1. That justiﬁcation by faith is no more than a manifestation to us of what was done before we had a being.
2. That men ought not to doubt of their faith, or question whether they believe in Christ.
3. That by God's laying our iniquities upon Christ, and our being imputed righteous through him, he became as completely sinful as we, and we as completely righteous as Christ.
4. That believers need not fear either their own sins or the sins of others, since neither can do them any injury.
5. That the new covenant is not made properly with us, but with Christ for us; and that this covenant is all of it a promise, having no conditions for us to perform; for faith, repentance, and obedience, are not conditions on our part, but on Christ's; and that he repented, believed, and obeyed for us.
6. That sanctiﬁcation is not a proper evidence of justiﬁcation–that our righteousness is nothing but the imputation of the righteousness of Christ–that a believer has no holiness in himself, but in Christ only; and that the very moment he is justiﬁed, he is wholly sanctiﬁed, and he is neither more nor less holy from that hour to the day of his death.
Justiﬁcation by a faith not necessarily productive of good works, and righteousness imputed to such a faith, are the doctrines by which the members of this denomination are chieﬂy distinguished." (2) "...according to Dr. Williams, Dr. Crisp [a major 17th Century proponent of Antinomianism]'s scheme is brieﬂy this: '...that on the cross all the sins of the elect were transferred to Christ, and ceased ever after to be their sins: that at the ﬁrst moment of conception a title to all those decreed blessings is personally applied to the elect, and they are invested actually therein. Hence the elect have nothing to do, in order to an interest in any of those blessings, nor ought they to intend the least good to themselves in what they do: sin can do them no harm because it is none of theirs; nor can God afﬂict them for any sin." (2) Extracted propositions from Dr. Crisp's writings (originally presented by Fletcher) may be seen later on in this article under the heading, Antinomian Crispianity.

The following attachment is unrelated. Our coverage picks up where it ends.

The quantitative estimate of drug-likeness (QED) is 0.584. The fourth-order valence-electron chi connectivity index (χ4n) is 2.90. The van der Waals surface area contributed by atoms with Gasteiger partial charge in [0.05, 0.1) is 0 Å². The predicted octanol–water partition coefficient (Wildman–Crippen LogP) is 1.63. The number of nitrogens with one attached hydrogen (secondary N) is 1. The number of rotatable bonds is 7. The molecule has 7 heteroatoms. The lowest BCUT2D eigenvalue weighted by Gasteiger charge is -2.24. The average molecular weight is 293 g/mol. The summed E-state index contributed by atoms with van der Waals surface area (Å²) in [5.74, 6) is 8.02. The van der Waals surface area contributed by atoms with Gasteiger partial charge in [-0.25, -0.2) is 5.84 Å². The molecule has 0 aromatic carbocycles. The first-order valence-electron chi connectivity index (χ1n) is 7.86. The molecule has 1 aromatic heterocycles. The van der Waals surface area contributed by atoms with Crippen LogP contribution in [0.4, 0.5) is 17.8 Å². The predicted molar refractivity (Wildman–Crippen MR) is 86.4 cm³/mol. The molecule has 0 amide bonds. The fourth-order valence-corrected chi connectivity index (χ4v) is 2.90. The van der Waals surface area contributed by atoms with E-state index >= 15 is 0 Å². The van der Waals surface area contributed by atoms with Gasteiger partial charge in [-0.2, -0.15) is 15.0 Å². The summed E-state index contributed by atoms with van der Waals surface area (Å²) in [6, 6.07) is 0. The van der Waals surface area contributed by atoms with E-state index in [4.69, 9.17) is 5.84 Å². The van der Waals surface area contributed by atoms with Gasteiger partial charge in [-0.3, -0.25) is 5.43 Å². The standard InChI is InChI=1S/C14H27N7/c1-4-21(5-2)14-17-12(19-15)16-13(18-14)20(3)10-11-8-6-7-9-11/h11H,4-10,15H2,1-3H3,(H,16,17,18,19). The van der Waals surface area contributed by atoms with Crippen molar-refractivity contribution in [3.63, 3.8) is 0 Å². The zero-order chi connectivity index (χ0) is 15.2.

Deﬁning Antinomianism Antinomianism is any kind of doctrinal or practical opposition to God's law, which is the perfect rule of right, and the moral picture of the God of love, drawn in miniature by our Lord in these two exquisite precepts, "Thou shalt love God with all thy heart, and thy neighbour as thyself." (See Luke 10:27) "The word Antinomianism is derived from two Greek words, anti and nomos, which signify 'against the law' and the word 'legal' [is derived] from the Latin legalis, which means 'agreeable to the law.'" "The legality contended for in these letters* is not a stumbling at Christ, and a going about to establish our own righteousness by faithless works: this sin, which the Scripture calls unbelief, I would no more countenance than murder." (4D) *See Preface Describing the Opposite of Antinomianism to Better Shed Light on What it is "As 'the law is good, if a man use it lawfully,' so legality is excellent, if it be evangelical. The external respect shown by Pharisees to the law is but feigned and hypocritical legality.